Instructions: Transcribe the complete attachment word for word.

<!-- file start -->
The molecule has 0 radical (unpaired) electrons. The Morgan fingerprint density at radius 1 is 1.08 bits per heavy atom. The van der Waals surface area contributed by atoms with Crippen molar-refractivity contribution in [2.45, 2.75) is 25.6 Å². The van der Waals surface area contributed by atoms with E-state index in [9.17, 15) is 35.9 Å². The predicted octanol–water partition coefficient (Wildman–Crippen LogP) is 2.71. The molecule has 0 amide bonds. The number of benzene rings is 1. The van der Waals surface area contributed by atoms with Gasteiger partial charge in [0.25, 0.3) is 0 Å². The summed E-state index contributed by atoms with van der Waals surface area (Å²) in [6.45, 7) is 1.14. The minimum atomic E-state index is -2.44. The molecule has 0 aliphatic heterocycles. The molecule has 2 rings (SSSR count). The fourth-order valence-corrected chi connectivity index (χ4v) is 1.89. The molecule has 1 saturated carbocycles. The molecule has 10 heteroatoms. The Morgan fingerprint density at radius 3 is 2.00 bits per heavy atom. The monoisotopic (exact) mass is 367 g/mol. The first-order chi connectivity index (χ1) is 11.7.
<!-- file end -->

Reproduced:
The molecule has 0 radical (unpaired) electrons. The Morgan fingerprint density at radius 1 is 1.08 bits per heavy atom. The van der Waals surface area contributed by atoms with Crippen molar-refractivity contribution in [2.45, 2.75) is 25.6 Å². The van der Waals surface area contributed by atoms with E-state index in [9.17, 15) is 35.9 Å². The predicted octanol–water partition coefficient (Wildman–Crippen LogP) is 2.71. The molecule has 0 amide bonds. The number of benzene rings is 1. The van der Waals surface area contributed by atoms with Gasteiger partial charge in [0.25, 0.3) is 0 Å². The summed E-state index contributed by atoms with van der Waals surface area (Å²) in [6.45, 7) is 1.14. The minimum atomic E-state index is -2.44. The molecule has 0 aliphatic heterocycles. The molecule has 2 rings (SSSR count). The fourth-order valence-corrected chi connectivity index (χ4v) is 1.89. The molecule has 1 saturated carbocycles. The molecule has 10 heteroatoms. The Morgan fingerprint density at radius 3 is 2.00 bits per heavy atom. The monoisotopic (exact) mass is 367 g/mol. The first-order chi connectivity index (χ1) is 11.7.